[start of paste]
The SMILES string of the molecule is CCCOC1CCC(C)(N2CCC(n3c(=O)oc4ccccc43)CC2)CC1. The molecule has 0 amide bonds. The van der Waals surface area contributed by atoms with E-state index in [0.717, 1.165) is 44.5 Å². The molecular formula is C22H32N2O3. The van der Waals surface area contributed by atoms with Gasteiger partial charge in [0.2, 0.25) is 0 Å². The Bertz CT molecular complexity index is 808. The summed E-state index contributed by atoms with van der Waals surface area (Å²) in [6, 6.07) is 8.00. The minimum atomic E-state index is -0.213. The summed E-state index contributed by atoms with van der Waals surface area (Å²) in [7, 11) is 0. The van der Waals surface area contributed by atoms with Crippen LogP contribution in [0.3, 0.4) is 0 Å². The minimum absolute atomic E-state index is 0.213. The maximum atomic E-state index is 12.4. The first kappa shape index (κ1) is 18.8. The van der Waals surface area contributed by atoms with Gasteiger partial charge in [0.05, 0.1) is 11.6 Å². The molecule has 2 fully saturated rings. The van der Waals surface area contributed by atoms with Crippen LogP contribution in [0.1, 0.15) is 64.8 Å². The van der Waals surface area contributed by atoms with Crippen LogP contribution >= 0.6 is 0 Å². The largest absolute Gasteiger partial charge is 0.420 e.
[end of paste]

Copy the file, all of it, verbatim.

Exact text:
The SMILES string of the molecule is CCCOC1CCC(C)(N2CCC(n3c(=O)oc4ccccc43)CC2)CC1. The molecule has 0 amide bonds. The van der Waals surface area contributed by atoms with E-state index in [0.717, 1.165) is 44.5 Å². The molecular formula is C22H32N2O3. The van der Waals surface area contributed by atoms with Gasteiger partial charge in [0.2, 0.25) is 0 Å². The Bertz CT molecular complexity index is 808. The summed E-state index contributed by atoms with van der Waals surface area (Å²) in [6, 6.07) is 8.00. The minimum atomic E-state index is -0.213. The summed E-state index contributed by atoms with van der Waals surface area (Å²) in [7, 11) is 0. The van der Waals surface area contributed by atoms with Crippen LogP contribution in [0.3, 0.4) is 0 Å². The minimum absolute atomic E-state index is 0.213. The maximum atomic E-state index is 12.4. The first kappa shape index (κ1) is 18.8. The van der Waals surface area contributed by atoms with Gasteiger partial charge in [0.05, 0.1) is 11.6 Å². The molecule has 2 fully saturated rings. The van der Waals surface area contributed by atoms with Crippen LogP contribution in [0.1, 0.15) is 64.8 Å². The van der Waals surface area contributed by atoms with Crippen LogP contribution >= 0.6 is 0 Å². The largest absolute Gasteiger partial charge is 0.420 e.